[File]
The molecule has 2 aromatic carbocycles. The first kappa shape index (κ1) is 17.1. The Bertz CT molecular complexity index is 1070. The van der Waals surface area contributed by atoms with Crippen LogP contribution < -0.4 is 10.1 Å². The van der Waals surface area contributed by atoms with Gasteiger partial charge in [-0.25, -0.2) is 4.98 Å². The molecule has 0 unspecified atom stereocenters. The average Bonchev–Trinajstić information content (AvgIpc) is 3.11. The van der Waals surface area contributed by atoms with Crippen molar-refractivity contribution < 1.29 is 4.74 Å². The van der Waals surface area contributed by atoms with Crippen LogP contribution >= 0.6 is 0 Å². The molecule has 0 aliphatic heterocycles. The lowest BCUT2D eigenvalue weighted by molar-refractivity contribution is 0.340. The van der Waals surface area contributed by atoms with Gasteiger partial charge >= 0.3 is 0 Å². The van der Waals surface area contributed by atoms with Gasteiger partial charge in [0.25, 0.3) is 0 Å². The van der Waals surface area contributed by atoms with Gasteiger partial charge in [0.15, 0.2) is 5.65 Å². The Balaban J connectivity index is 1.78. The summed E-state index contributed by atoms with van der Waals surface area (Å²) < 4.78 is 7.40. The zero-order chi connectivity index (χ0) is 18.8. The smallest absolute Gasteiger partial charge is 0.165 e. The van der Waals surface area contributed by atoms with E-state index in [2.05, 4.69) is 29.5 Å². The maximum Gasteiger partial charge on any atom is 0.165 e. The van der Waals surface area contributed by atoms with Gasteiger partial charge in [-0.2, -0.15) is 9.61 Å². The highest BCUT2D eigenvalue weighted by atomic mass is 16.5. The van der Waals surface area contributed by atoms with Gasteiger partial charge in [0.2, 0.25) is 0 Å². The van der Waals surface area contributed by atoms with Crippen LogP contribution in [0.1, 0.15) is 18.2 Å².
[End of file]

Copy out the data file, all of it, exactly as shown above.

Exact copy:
The molecule has 2 aromatic carbocycles. The first kappa shape index (κ1) is 17.1. The Bertz CT molecular complexity index is 1070. The van der Waals surface area contributed by atoms with Crippen LogP contribution < -0.4 is 10.1 Å². The van der Waals surface area contributed by atoms with Gasteiger partial charge in [-0.25, -0.2) is 4.98 Å². The molecule has 0 unspecified atom stereocenters. The average Bonchev–Trinajstić information content (AvgIpc) is 3.11. The van der Waals surface area contributed by atoms with Crippen molar-refractivity contribution < 1.29 is 4.74 Å². The van der Waals surface area contributed by atoms with Crippen LogP contribution >= 0.6 is 0 Å². The molecule has 0 aliphatic heterocycles. The lowest BCUT2D eigenvalue weighted by molar-refractivity contribution is 0.340. The van der Waals surface area contributed by atoms with Gasteiger partial charge >= 0.3 is 0 Å². The van der Waals surface area contributed by atoms with Gasteiger partial charge in [0.25, 0.3) is 0 Å². The van der Waals surface area contributed by atoms with Gasteiger partial charge in [0.15, 0.2) is 5.65 Å². The Balaban J connectivity index is 1.78. The summed E-state index contributed by atoms with van der Waals surface area (Å²) < 4.78 is 7.40. The zero-order chi connectivity index (χ0) is 18.8. The smallest absolute Gasteiger partial charge is 0.165 e. The van der Waals surface area contributed by atoms with E-state index in [2.05, 4.69) is 29.5 Å². The maximum Gasteiger partial charge on any atom is 0.165 e. The van der Waals surface area contributed by atoms with Gasteiger partial charge in [-0.2, -0.15) is 9.61 Å². The highest BCUT2D eigenvalue weighted by atomic mass is 16.5. The van der Waals surface area contributed by atoms with Gasteiger partial charge in [0.2, 0.25) is 0 Å². The van der Waals surface area contributed by atoms with Crippen LogP contribution in [0.1, 0.15) is 18.2 Å².